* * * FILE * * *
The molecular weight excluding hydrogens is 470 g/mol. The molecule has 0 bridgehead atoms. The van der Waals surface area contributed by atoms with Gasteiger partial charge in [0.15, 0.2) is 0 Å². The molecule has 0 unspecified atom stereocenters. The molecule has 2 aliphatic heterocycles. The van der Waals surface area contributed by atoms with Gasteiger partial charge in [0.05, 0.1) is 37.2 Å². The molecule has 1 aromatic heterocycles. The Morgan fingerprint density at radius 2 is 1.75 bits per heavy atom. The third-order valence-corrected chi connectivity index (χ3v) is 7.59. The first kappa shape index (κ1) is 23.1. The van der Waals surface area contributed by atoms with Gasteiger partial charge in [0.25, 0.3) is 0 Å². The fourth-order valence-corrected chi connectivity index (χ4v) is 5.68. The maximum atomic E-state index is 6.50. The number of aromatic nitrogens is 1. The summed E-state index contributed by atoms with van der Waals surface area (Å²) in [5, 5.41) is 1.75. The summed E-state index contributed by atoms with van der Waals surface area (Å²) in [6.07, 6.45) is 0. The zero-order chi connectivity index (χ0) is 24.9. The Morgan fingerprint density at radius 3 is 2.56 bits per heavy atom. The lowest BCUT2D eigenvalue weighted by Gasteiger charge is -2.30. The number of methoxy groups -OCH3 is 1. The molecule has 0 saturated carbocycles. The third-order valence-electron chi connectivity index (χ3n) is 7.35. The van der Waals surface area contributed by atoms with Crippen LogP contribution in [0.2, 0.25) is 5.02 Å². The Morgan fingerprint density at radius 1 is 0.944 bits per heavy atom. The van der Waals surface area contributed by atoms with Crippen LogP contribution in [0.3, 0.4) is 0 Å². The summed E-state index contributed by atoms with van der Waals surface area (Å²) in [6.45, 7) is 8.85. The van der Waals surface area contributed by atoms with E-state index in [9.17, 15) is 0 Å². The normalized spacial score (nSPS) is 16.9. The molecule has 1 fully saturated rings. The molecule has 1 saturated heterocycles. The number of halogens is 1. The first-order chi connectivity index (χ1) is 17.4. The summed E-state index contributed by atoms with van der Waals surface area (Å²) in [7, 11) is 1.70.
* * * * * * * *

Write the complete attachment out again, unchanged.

The molecular weight excluding hydrogens is 470 g/mol. The molecule has 0 bridgehead atoms. The van der Waals surface area contributed by atoms with Gasteiger partial charge in [0.15, 0.2) is 0 Å². The molecule has 0 unspecified atom stereocenters. The molecule has 2 aliphatic heterocycles. The van der Waals surface area contributed by atoms with Gasteiger partial charge in [0.05, 0.1) is 37.2 Å². The molecule has 1 aromatic heterocycles. The Morgan fingerprint density at radius 2 is 1.75 bits per heavy atom. The third-order valence-corrected chi connectivity index (χ3v) is 7.59. The first kappa shape index (κ1) is 23.1. The van der Waals surface area contributed by atoms with Gasteiger partial charge in [0.25, 0.3) is 0 Å². The fourth-order valence-corrected chi connectivity index (χ4v) is 5.68. The maximum atomic E-state index is 6.50. The number of aromatic nitrogens is 1. The summed E-state index contributed by atoms with van der Waals surface area (Å²) in [5, 5.41) is 1.75. The summed E-state index contributed by atoms with van der Waals surface area (Å²) in [6.07, 6.45) is 0. The zero-order chi connectivity index (χ0) is 24.9. The Morgan fingerprint density at radius 3 is 2.56 bits per heavy atom. The lowest BCUT2D eigenvalue weighted by Gasteiger charge is -2.30. The number of methoxy groups -OCH3 is 1. The molecule has 0 saturated carbocycles. The third-order valence-electron chi connectivity index (χ3n) is 7.35. The van der Waals surface area contributed by atoms with Crippen LogP contribution in [0.2, 0.25) is 5.02 Å². The Morgan fingerprint density at radius 1 is 0.944 bits per heavy atom. The van der Waals surface area contributed by atoms with Crippen LogP contribution in [0.3, 0.4) is 0 Å². The summed E-state index contributed by atoms with van der Waals surface area (Å²) in [6.45, 7) is 8.85. The van der Waals surface area contributed by atoms with E-state index in [9.17, 15) is 0 Å². The normalized spacial score (nSPS) is 16.9. The molecule has 1 fully saturated rings. The molecule has 1 saturated heterocycles. The number of halogens is 1. The first-order chi connectivity index (χ1) is 17.4. The summed E-state index contributed by atoms with van der Waals surface area (Å²) in [7, 11) is 1.70.